Known by the single name “Lordly,” he was revered as a semi-deity by Doukhobors. Peter Vasilievich Verigin inspired his Doukhobor followers to build a communal empire that spread over three western provinces in the years after 1899, when they arrived in Canada.
But in the early morning of October 29, 1924, an explosion on the remote Kettle Valley Line in southeastern British Columbia ripped apart Canadian Pacific Railroad Car 1586, killing the 65-year-old Lordly, his 17-year-old female companion and seven others.
Not everyone mourned his death. Some Western Canadians were jealous of the success of the communal Doukhobors, while others resented their attachment to their culture and language. Could fanatic nativists have killed him? Or was it, as many felt within the Doukhobor community, the work of the Canadian or Russian governments, as each was thought to want to be rid of Verigin?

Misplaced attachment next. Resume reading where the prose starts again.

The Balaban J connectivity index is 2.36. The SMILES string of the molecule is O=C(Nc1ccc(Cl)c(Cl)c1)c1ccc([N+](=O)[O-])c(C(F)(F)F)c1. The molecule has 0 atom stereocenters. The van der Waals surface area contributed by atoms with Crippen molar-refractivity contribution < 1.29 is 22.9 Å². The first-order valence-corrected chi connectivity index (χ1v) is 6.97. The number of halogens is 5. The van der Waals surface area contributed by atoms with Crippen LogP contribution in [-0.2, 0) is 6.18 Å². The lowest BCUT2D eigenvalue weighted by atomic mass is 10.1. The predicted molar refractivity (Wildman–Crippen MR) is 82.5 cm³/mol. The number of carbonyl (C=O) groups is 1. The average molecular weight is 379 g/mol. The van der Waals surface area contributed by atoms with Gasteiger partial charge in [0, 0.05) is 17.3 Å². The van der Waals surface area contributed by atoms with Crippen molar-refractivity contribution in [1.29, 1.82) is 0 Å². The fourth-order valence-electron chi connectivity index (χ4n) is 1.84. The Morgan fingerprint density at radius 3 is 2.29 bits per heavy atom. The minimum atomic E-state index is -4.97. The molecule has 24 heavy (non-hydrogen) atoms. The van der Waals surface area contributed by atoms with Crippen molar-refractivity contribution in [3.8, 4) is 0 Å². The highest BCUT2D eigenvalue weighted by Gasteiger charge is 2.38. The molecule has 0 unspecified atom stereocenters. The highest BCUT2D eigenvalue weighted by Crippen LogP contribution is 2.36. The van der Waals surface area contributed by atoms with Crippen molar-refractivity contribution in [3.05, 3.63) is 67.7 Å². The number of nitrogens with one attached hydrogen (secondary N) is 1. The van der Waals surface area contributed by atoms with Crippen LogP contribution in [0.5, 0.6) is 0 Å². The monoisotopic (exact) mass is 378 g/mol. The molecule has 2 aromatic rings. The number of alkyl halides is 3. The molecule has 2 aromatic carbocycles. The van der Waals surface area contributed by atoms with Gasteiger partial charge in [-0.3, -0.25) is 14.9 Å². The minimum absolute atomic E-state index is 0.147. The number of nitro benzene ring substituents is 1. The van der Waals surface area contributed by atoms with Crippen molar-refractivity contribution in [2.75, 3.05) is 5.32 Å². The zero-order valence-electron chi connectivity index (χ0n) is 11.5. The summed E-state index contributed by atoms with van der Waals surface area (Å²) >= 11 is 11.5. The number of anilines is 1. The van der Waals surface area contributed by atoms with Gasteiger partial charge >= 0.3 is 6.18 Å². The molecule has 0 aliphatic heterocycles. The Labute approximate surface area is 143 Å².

While loved by most of his faith, even some Doukhobors resented Lordly’s heavy hand and had deserted the commune. Others believed Lordly’s accommodation to government laws was treason to Doukhobor principles. Some, living under very harsh circumstances, resented his exalted status. Was it fellow Doukhobors who caused his death?
Or could it have been a tragic accident: an explosion of the gas used to light the rail car, or dynamite carelessly transported by prospectors?
Assassination or accident? No one has ever been charged and the case remains open. What shattered Verigin and the others on that snowy night has remained locked in the lonely Monashee Mountains where they died. Now, with the benefit of access to archives, a reconstruction of the death scene and a modern forensic report, perhaps you can solve this mystery.